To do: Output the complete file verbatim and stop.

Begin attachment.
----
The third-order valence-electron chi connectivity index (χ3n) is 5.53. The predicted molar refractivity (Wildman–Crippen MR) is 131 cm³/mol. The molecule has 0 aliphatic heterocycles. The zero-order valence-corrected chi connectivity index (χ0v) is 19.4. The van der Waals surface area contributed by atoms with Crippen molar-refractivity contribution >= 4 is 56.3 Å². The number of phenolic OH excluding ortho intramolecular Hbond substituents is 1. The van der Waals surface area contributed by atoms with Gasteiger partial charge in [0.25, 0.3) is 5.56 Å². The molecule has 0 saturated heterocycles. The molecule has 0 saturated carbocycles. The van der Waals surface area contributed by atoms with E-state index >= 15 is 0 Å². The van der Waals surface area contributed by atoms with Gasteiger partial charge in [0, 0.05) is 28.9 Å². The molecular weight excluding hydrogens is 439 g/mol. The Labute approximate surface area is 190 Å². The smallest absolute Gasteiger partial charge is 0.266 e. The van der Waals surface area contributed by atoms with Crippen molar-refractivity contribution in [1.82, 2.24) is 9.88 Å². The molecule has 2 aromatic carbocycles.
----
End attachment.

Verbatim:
The third-order valence-electron chi connectivity index (χ3n) is 5.53. The predicted molar refractivity (Wildman–Crippen MR) is 131 cm³/mol. The molecule has 0 aliphatic heterocycles. The zero-order valence-corrected chi connectivity index (χ0v) is 19.4. The van der Waals surface area contributed by atoms with Crippen molar-refractivity contribution >= 4 is 56.3 Å². The number of phenolic OH excluding ortho intramolecular Hbond substituents is 1. The van der Waals surface area contributed by atoms with Gasteiger partial charge in [0.25, 0.3) is 5.56 Å². The molecule has 0 saturated heterocycles. The molecule has 0 saturated carbocycles. The van der Waals surface area contributed by atoms with E-state index >= 15 is 0 Å². The van der Waals surface area contributed by atoms with Gasteiger partial charge in [0, 0.05) is 28.9 Å². The molecular weight excluding hydrogens is 439 g/mol. The Labute approximate surface area is 190 Å². The smallest absolute Gasteiger partial charge is 0.266 e. The van der Waals surface area contributed by atoms with Crippen molar-refractivity contribution in [1.82, 2.24) is 9.88 Å². The molecule has 2 aromatic carbocycles.